Originally from the Boston area, David Joslin graduated from Merrimack College in 2005 with a B.A. in French. After working in finance for several years, David moved to Israel and volunteered for a combat unit in the I.D.F serving in the Nachal 50 Battalion during Operations Cast Lead and Pillar of Defense. After the army, he worked as a Marketing Analyst for a Tel-Aviv start-up company and obtained an M.A. in Security Studies at Tel Aviv University. Outside of work and school, he has been a leader in Ach Gadol (Big Brother), a mentorship program designed to help soldiers who are estranged from their parents. David is excited to begin his rabbinic studies this fall at the Reconstructionist Rabbinical College and continue his work in interfaith communities, Israel awareness, and gender queer issues. In his free time, he volunteers with home-bound seniors, and adamantly cheers on Boston sports teams.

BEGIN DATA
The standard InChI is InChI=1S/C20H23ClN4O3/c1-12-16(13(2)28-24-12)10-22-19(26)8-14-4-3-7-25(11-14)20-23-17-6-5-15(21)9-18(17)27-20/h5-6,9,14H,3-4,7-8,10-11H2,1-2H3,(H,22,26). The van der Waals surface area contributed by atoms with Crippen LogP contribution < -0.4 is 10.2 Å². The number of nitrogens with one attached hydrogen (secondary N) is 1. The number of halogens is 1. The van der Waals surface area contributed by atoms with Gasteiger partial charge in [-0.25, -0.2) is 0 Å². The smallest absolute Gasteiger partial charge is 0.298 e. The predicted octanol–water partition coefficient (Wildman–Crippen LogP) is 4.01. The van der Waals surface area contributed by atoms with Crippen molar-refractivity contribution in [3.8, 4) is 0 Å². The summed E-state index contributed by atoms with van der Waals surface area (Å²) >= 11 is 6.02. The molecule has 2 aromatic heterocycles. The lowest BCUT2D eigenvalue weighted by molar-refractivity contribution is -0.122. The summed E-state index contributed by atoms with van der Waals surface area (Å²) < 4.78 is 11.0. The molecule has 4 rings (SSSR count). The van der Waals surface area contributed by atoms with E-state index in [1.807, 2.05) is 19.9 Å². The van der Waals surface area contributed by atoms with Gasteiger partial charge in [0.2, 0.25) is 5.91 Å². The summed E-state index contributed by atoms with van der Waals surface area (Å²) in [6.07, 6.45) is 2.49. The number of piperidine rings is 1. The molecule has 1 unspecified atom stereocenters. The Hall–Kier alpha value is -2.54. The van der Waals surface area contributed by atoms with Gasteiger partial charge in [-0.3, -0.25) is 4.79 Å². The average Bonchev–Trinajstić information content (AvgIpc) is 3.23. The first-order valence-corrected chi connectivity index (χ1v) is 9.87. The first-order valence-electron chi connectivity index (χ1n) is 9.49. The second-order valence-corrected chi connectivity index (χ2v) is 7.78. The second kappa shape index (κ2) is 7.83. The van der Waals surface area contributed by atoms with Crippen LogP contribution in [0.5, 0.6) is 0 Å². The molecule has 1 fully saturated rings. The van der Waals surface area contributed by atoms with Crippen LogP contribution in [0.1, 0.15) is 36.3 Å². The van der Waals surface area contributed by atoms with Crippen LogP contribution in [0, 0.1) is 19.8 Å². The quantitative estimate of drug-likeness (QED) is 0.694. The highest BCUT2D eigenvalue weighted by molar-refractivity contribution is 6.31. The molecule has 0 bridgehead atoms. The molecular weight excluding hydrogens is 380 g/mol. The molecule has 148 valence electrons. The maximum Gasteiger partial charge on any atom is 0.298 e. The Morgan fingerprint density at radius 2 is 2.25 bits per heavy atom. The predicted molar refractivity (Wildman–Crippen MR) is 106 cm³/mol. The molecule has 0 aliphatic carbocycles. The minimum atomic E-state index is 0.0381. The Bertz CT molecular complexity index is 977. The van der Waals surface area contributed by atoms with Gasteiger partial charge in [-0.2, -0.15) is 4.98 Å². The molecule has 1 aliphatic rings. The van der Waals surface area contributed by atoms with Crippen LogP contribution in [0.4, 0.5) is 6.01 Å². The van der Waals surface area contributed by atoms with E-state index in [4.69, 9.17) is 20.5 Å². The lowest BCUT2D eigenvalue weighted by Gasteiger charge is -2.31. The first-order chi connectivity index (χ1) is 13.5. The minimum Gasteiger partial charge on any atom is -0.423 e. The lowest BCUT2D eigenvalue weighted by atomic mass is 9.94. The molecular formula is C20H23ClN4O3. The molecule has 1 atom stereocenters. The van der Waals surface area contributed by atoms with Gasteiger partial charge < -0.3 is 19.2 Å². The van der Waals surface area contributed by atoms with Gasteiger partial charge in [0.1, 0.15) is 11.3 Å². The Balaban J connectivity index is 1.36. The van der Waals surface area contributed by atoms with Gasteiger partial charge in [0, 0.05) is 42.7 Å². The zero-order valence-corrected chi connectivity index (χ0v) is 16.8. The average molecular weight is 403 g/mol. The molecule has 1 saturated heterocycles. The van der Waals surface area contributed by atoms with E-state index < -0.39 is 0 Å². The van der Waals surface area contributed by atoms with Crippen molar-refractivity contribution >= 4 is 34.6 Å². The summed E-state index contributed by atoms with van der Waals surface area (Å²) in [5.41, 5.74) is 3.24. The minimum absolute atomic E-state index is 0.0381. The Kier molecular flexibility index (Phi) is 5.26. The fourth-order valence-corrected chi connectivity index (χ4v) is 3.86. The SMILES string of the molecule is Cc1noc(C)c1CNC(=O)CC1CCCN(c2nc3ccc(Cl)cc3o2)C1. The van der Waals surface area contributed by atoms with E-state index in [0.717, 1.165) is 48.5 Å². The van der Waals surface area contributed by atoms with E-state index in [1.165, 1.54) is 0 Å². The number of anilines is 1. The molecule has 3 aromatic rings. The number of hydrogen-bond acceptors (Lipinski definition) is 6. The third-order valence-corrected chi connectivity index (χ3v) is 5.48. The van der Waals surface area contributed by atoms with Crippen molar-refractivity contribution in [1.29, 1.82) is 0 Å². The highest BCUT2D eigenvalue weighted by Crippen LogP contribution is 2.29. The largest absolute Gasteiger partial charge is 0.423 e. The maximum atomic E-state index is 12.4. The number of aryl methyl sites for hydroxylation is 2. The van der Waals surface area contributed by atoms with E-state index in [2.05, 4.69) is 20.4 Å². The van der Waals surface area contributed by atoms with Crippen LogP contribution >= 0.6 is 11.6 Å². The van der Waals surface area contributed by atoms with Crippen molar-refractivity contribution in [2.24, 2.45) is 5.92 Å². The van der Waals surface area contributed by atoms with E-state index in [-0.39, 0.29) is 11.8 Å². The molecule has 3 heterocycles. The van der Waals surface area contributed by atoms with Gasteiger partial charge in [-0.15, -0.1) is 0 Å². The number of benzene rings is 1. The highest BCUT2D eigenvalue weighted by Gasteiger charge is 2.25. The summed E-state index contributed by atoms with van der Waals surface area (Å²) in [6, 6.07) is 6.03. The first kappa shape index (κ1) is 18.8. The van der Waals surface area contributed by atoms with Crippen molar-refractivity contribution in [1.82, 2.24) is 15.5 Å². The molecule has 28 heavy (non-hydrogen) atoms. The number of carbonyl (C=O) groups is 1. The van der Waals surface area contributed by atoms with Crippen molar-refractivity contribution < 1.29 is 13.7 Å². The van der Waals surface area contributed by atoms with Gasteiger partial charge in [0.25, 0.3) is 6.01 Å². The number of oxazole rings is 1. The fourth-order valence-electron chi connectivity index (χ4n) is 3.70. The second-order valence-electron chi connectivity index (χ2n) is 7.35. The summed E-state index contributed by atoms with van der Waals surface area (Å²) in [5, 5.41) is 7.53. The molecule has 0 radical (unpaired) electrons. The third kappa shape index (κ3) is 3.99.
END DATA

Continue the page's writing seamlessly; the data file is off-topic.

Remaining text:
Dina Malki is the Dallas Islam Examiner where she writes about Islam in Dallas. She has been published in several other publications as well. She has been an active participant in interfaith relations for many years. She is a public speaker about Islam. She is currently pursuing a Masters degree in Islamic Studies and Christian-Muslim Relations at the Hartford Seminary in Connecticut.
Christi Mallasch is currently a dual degree student at Methodist Theological School in Ohio, attempting to get both her Masters of Arts in Practical Theology as well as her Masters in Theological Studies. She is particularly focused on Ethics and Ecology. She is known for laughing too loud, knitting ridiculous things, and being sunburned in the summertime.